Ngozi Okonjo-Iweala Reaches Final Stage in the WTO DG Race
Dr. Ngozi Okonjo-Iweala, Nigeria’s nominee for the position of Director-General of the World Trade Organisation ( WTO), has been chosen as one of the two female candidates to proceed to the final stage of the race to lead the Geneva-based global trade body.
Several sources familiar with the decision of the Member States told AFP that “Nigeria’s Okonjo-Iweala had made it,” while one source said that “South Korea’s Yoo Myung-hee had also made the cut.”
The candidacies of Okonjo-Iweala and Yoo got a boost earlier this week when EU member states formally put their weight behind them.
History is set to be made with this development, as the WTO is expected to have its first female director-general in its 25-year history and Nigeria could be making this history with Okonjo getting to the final stage of the race.
The Chairman of the General Council of the WTO, Mr. David Walker, is scheduled to officially announce the results this morning to the institution’s delegates in Geneva.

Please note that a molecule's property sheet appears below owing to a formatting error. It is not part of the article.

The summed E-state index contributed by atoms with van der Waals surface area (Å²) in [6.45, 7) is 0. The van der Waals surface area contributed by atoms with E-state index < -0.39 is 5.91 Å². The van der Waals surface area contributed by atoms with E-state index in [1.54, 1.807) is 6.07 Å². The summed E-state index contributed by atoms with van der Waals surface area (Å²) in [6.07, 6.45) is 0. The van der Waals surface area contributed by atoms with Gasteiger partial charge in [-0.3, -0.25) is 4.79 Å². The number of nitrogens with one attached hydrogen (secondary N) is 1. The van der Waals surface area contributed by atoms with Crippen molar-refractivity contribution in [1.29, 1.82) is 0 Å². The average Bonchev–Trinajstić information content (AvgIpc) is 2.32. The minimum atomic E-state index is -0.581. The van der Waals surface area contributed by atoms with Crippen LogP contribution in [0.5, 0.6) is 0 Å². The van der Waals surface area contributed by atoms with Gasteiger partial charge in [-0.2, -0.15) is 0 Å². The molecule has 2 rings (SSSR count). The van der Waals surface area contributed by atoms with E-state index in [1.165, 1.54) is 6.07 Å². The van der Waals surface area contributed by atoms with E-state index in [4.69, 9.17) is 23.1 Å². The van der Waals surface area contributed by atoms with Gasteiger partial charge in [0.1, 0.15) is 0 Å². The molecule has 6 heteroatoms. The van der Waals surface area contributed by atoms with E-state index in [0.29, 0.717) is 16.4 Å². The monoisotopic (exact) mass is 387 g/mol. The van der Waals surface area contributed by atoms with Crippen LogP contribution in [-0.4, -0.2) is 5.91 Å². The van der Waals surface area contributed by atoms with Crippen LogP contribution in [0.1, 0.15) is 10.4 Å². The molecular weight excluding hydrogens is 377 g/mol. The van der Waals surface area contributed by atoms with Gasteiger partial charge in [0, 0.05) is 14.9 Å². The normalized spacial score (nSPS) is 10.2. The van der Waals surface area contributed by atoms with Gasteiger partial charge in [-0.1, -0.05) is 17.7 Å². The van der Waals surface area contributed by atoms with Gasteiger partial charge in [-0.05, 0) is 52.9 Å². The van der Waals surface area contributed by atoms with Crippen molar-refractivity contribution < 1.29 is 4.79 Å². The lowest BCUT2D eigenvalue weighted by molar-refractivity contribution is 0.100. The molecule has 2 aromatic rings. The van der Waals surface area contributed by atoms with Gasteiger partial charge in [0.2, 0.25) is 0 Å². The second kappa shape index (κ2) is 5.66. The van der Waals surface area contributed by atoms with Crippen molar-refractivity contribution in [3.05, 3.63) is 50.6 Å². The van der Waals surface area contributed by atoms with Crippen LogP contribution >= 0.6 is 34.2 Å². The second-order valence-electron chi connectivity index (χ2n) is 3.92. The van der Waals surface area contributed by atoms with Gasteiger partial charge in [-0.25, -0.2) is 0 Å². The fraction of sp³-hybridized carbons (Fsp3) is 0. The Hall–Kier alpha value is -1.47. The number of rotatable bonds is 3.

In the second round of consultations, the United Kingdom’s Liam Fox, Kenya’s Amina Chawahir Mohamed Jibril, and Saudi Arabia’s Mohammad Maziad Al-Tuwaijri did not gain enough support; Bloomberg cited insiders who are familiar with the matter.
READ ALSO: EU Endorses Okonjo-Iweala as DG of World Trade Organization
The third and final phase of the consultation process will begin later this month and run until 6 November, with the WTO naming a race winner by consensus.
The United States’ November 3 presidential election is clouding the outlook for the selection process.
On a consensus basis, the WTO makes decisions, and a lack of American support for either of the candidates could lead to delays in choosing the new Director-General.
If, by consensus, WTO members are unable to appoint a chief, a vote requiring a qualified majority may be held as a last resort, which would be an unprecedented development in the organisation.
The race to head the WTO during the most different time period of its 25-year existence is taking place amid the COVID-19 pandemic, a worldwide recession, the US-China battle for trade supremacy and the American election.
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